Some folks will say Marriott’s Practical Electrocardiography is a staple, although I’ve heard the latest edition has numerous errata. Others swear by Dubin’s Rapid Interpretation of EKG’s. I’ve not read either.

      The last text I’d recommend is Chou’s Electrocardiography in Clinical Practice. It has quite a number of example tracings, but is better as a desk reference than a study guide. I use it to look up questions I have about tracings or to get the rules for various findings (e.g. ECG voltage criteria for LVH).

      Online you should utilize Harvard’s WaveMaven as a quiz and reference. It includes other multimedia–such as ultrasound or angiography–with certain cases, and can help bring the clinical diagnosis full circle.

      Hope that helps!

    • I’m biased, of course, but if you want to learn about acute coronary syndrome, then the best is my book: The ECG in Acute MI. However, it is out of print and now even out of stock at Amazon. I am negotiating with the published to make an electronic version, perhaps for iPad or iPhone.

      Next best is “Critical Decisions in Acute Care Electrocardiography” (Eds. Brady and Truwit). I wrote the ACS section of that book, and it is extensive, with many ECGs and cases. The other sections are good, too.

    • Ken Grauer has a series of “pocket books” that are well worth a look. His 12 lead ECG book has an amazing amount of information for a little book. It is cheap and is a very good book for medical students and junior doctors. You can buy it from his web site http://www.kg-ekgpress.com. (I have no connection to the site but have bought multiple copies to give to my students.)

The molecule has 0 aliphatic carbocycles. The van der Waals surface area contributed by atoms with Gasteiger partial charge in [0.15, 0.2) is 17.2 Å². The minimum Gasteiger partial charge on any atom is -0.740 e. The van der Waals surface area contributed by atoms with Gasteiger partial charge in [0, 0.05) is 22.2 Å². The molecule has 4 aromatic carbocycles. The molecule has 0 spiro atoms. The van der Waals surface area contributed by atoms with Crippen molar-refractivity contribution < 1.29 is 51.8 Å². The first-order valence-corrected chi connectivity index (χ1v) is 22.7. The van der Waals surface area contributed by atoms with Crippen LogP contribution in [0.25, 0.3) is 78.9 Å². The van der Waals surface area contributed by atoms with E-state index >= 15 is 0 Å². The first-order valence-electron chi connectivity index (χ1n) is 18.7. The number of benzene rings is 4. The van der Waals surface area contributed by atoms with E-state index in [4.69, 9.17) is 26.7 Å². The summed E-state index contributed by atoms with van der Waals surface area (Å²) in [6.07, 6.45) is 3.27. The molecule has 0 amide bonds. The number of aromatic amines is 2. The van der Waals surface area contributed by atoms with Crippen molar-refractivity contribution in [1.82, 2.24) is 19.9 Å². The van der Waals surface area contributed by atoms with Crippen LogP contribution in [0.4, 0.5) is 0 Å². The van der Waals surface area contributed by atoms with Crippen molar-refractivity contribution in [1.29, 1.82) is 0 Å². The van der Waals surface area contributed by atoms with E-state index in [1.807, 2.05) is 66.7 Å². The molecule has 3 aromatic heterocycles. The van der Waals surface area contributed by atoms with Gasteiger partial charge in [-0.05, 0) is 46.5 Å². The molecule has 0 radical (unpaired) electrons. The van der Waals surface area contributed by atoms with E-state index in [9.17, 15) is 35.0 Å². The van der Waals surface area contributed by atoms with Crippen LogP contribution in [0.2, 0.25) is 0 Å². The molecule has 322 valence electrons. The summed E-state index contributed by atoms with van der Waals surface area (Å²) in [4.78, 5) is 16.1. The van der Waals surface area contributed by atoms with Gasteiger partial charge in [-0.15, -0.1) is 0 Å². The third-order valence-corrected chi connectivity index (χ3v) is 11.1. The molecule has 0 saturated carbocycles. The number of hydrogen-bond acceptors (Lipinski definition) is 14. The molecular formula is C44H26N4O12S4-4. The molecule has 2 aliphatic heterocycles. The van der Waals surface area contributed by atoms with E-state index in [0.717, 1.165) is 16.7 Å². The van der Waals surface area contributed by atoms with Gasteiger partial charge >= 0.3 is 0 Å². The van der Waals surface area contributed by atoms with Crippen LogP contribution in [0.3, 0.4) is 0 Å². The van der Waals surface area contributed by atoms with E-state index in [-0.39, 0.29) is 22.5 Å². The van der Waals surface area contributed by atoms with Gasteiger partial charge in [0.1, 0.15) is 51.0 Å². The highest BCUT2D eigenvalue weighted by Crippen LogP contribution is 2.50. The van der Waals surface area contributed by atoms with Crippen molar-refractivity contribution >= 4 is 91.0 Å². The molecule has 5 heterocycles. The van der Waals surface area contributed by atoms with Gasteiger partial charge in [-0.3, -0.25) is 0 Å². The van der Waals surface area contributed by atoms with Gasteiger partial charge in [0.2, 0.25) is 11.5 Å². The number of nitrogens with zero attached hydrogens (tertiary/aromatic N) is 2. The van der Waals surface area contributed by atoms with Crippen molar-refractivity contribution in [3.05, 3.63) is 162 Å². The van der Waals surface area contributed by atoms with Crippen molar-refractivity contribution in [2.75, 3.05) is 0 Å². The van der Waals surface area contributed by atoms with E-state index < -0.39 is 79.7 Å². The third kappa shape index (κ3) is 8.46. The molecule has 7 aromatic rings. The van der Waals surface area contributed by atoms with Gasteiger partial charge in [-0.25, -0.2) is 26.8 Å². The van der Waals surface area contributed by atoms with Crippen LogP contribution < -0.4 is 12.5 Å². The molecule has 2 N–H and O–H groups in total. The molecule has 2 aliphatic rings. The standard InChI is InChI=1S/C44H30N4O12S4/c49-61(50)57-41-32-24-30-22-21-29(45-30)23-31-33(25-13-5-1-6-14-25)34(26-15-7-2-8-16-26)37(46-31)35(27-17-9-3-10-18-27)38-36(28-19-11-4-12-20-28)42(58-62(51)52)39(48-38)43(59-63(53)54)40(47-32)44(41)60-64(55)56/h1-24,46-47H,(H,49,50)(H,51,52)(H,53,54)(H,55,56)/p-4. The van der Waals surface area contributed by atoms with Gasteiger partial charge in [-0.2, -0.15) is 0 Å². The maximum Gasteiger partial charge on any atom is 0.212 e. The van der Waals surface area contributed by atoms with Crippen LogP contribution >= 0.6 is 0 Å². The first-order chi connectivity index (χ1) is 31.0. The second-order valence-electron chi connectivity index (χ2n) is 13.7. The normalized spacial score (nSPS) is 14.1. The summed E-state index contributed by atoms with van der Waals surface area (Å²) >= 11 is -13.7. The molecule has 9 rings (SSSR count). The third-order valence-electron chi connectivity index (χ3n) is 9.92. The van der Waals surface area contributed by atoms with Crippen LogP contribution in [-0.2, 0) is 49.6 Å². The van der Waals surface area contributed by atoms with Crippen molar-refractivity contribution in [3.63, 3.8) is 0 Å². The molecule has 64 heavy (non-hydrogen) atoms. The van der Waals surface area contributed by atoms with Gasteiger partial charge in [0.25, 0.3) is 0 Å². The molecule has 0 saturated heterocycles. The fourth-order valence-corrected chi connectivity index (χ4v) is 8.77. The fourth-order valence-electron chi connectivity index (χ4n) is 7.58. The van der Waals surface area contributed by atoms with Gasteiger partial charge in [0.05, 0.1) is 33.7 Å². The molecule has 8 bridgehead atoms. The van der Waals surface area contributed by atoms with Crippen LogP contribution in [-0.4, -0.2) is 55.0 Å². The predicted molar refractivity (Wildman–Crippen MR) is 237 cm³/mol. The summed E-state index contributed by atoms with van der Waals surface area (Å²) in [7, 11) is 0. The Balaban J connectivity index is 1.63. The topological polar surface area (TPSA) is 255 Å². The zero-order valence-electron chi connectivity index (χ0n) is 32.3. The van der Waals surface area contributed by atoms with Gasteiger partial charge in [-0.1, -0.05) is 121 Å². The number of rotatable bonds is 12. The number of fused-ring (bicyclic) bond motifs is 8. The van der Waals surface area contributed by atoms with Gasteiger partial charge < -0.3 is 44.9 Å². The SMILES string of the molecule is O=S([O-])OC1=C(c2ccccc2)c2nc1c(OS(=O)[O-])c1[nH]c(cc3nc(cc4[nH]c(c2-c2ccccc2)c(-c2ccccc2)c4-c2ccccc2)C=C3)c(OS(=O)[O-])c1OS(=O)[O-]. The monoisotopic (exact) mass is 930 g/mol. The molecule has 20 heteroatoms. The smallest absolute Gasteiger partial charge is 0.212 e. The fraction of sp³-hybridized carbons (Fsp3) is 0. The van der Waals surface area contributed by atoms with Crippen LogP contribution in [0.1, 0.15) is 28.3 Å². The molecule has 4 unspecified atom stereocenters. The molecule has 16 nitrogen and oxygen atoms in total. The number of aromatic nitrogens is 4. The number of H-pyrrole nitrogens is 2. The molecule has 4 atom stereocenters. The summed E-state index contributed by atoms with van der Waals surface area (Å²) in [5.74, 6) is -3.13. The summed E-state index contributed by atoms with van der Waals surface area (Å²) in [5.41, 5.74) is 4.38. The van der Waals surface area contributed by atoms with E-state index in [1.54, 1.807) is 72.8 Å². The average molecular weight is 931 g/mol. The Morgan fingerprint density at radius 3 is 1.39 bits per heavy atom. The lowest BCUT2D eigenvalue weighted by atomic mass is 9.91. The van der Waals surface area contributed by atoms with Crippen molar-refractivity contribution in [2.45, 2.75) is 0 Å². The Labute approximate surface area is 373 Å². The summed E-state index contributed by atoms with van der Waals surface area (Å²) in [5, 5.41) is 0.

• I’d second Grauer’s pocket books to get you started. They’ll give you a system for reading EKGs that you can use to tackle tracings. Use the other references mentioned above to then fill in the finer detail.

  3. Great podcast, thank you!
    One situation where Calcium may not be a benign therapy for wide QRS/hyperkalaemia is when there is concomitant digoxin toxicity. Giving truck loads of calcium in this situation will make your dig toxicity worse!

  4. I pursued M.S. in Pharmacology. Currently, I am working on hERG assay. hERG assay is done by patch clamp technique (In vitro electrophysiology) on single cell to assess QT prolongation liability in drug discovery.

    As I work on preclinical electrophysiology, but I am very much interested in clinical electrocardiogram.
    Can you please suggest me any course or Ph.D. speciality in ECG.

  5. Marta K says:

    Hello there!
    I was wondering if someone could explain why ST depressions (Other than reciprocal ones) don’t localize MI.
    Also wondering if T wave inversions do localize?
    Thank you!

Trackbacks

  1. [...] [Click here to read more and to Hear the Podcast] [...]

  2. [...] EMCrit Podcast 42: A PhD in EKG with Steve Smith — could it be that Scott Weingart is turning into the Larry King of EM blog-casting? (minus the 9 or so divorces of course…). Scott press gangs ECG maven Stephen Smith into appearing in the audiosphere. The end result? Some whoppingly useful, but not widely known, insights into how to extract information from squiggly lines drawn on an orange grid. [...]

  3. [...] You can hear Dr. Smith expand on this by listening to him on  EMCRIT podcast 42. [...]